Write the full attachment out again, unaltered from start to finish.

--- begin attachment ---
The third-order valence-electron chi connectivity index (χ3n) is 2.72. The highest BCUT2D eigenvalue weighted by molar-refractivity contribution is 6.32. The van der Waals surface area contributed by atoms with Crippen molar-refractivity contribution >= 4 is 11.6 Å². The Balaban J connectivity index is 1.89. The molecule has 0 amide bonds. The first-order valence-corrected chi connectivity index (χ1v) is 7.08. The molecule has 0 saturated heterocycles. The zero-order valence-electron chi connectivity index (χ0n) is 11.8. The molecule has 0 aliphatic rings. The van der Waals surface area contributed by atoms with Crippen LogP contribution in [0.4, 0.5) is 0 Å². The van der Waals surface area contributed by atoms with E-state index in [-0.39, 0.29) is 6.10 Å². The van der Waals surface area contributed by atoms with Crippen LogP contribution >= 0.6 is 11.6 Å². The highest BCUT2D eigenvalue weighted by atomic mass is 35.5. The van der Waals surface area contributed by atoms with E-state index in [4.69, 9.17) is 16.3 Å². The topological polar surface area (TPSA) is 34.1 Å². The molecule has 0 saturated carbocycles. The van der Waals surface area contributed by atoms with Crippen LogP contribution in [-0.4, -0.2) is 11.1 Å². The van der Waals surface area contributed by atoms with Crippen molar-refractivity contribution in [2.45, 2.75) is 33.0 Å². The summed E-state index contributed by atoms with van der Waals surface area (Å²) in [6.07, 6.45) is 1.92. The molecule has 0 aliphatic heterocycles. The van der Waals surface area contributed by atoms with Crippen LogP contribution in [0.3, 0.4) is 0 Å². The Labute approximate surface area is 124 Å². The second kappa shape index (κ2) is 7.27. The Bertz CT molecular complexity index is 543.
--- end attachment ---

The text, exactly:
The third-order valence-electron chi connectivity index (χ3n) is 2.72. The highest BCUT2D eigenvalue weighted by molar-refractivity contribution is 6.32. The van der Waals surface area contributed by atoms with Crippen molar-refractivity contribution >= 4 is 11.6 Å². The Balaban J connectivity index is 1.89. The molecule has 0 amide bonds. The first-order valence-corrected chi connectivity index (χ1v) is 7.08. The molecule has 0 saturated heterocycles. The zero-order valence-electron chi connectivity index (χ0n) is 11.8. The molecule has 0 aliphatic rings. The van der Waals surface area contributed by atoms with Crippen LogP contribution in [0.4, 0.5) is 0 Å². The van der Waals surface area contributed by atoms with E-state index in [-0.39, 0.29) is 6.10 Å². The van der Waals surface area contributed by atoms with Crippen LogP contribution >= 0.6 is 11.6 Å². The highest BCUT2D eigenvalue weighted by atomic mass is 35.5. The van der Waals surface area contributed by atoms with E-state index in [4.69, 9.17) is 16.3 Å². The topological polar surface area (TPSA) is 34.1 Å². The molecule has 0 saturated carbocycles. The van der Waals surface area contributed by atoms with Crippen LogP contribution in [-0.4, -0.2) is 11.1 Å². The van der Waals surface area contributed by atoms with Crippen molar-refractivity contribution in [2.45, 2.75) is 33.0 Å². The summed E-state index contributed by atoms with van der Waals surface area (Å²) in [6.07, 6.45) is 1.92. The molecule has 0 aliphatic heterocycles. The van der Waals surface area contributed by atoms with Crippen LogP contribution in [0.3, 0.4) is 0 Å². The Labute approximate surface area is 124 Å². The second kappa shape index (κ2) is 7.27. The Bertz CT molecular complexity index is 543.